This blog has been more public than I expected. so I have toned down the heading to this post. Also I have deleted two posts I didn't want further responses to.

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Every so often I venture out into the public sphere to see how anti-darwinism is responded to. The last time, at the science cafe, my posts were moved from "science" to "paranormal" or some such section then I was subjected to withering personal abuse. This time the issue is raised by someone else, in the science section, and the responses have been very moderate and quite engaged. Interesting.

Yesterday I posted a provocative response here, making a case for evolution being intelligent. I expected a storm of fury. Instead, one very moderate and interesting response. I have responded to that with another provocative (though rational) response, questioning the basis for the modern synthesis.

Maybe everyone's just bored with the issue of origins.

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Comment by Luara on April 13, 2013 at 8:32am

It is not clear what you mean by a gene being intelligent.  What consequences would this have, that Darwinian natural selection provably wouldn't? 

I say "provably" because otherwise, it boils down to the same old argument from incredulity, against evolution by natural selection. 

If all you are doing is making a metaphor, Dawkins did that too, in The Selfish Gene.

Comment by Shaun Johnston on April 12, 2013 at 6:43pm

Napoleon, those are such outrageous sentiments that I am at a loss for (French) words!

Comment by Napoleon Bonaparte on April 12, 2013 at 6:00pm

« L'homme n'est qu'un animal plus parfait que les autres et qui raisonne mieux. »

de Napoléon Bonaparte

Comment by Luara on April 12, 2013 at 4:50pm

One of the posts on your website talks about the book Beyond Natural Selection.

Comment by Shaun Johnston on April 12, 2013 at 4:08pm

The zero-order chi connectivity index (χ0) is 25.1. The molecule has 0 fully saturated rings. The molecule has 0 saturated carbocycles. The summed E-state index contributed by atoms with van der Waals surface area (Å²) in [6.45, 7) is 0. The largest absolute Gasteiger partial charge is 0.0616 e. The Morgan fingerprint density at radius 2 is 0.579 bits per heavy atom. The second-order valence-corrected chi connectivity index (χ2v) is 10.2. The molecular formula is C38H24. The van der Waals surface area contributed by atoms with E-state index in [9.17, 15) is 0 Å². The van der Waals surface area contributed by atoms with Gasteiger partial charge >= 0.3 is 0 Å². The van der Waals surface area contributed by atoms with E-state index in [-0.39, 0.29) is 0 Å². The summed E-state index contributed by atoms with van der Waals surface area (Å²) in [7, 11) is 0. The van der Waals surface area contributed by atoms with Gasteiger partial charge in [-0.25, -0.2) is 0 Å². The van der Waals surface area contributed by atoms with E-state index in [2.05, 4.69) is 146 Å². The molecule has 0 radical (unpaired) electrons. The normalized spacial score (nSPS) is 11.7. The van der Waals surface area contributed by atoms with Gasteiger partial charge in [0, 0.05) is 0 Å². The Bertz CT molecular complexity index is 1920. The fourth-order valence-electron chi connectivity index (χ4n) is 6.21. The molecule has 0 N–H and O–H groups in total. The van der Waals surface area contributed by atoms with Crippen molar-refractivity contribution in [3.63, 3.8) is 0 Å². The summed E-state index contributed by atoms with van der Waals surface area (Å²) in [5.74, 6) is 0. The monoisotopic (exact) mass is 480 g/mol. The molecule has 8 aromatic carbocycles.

Luara, you reviewed a book titled "Beyond Natural Selection." I didn't review that book, that was just the title of a post on my website.

Comment by Shaun Johnston on April 12, 2013 at 4:05pm

Luara, thank you for pointing out that I can delete comments. I did so, also the post where you gave me that tip.

Under "Beyond Natural Selection" I carried an except from "World History And The Eonic Effect: Civilization, Darwinism, And Theories of Evolution, 4th Edition." I thought the book itself confused and the thesis in it unsound. But I seem to remember finding his analysis of natural selection interesting. -- I just skimmed the excerpt, it still seems to me quite sound, omitting his mention of his own thesis at the end.

He's actually not an ID-er, in my opinion. He believes you can make deductions about evolution on the basis of human history. I don't know anyone else who believes this. It involves design only in the weak sense that he claims evolution is not random, which many scientists claim, though for different reasons.

Comment by Luara on April 12, 2013 at 3:44pm

I wrote a review of one of the books mentioned on your website, Beyond Natural Selection.

This book is a serious mess and it was thoroughly panned by the biologists who reviewed it.  It doesn't say much for ID, that it's "supported" by this kind of thing. 

Comment by Shaun Johnston on April 12, 2013 at 10:42am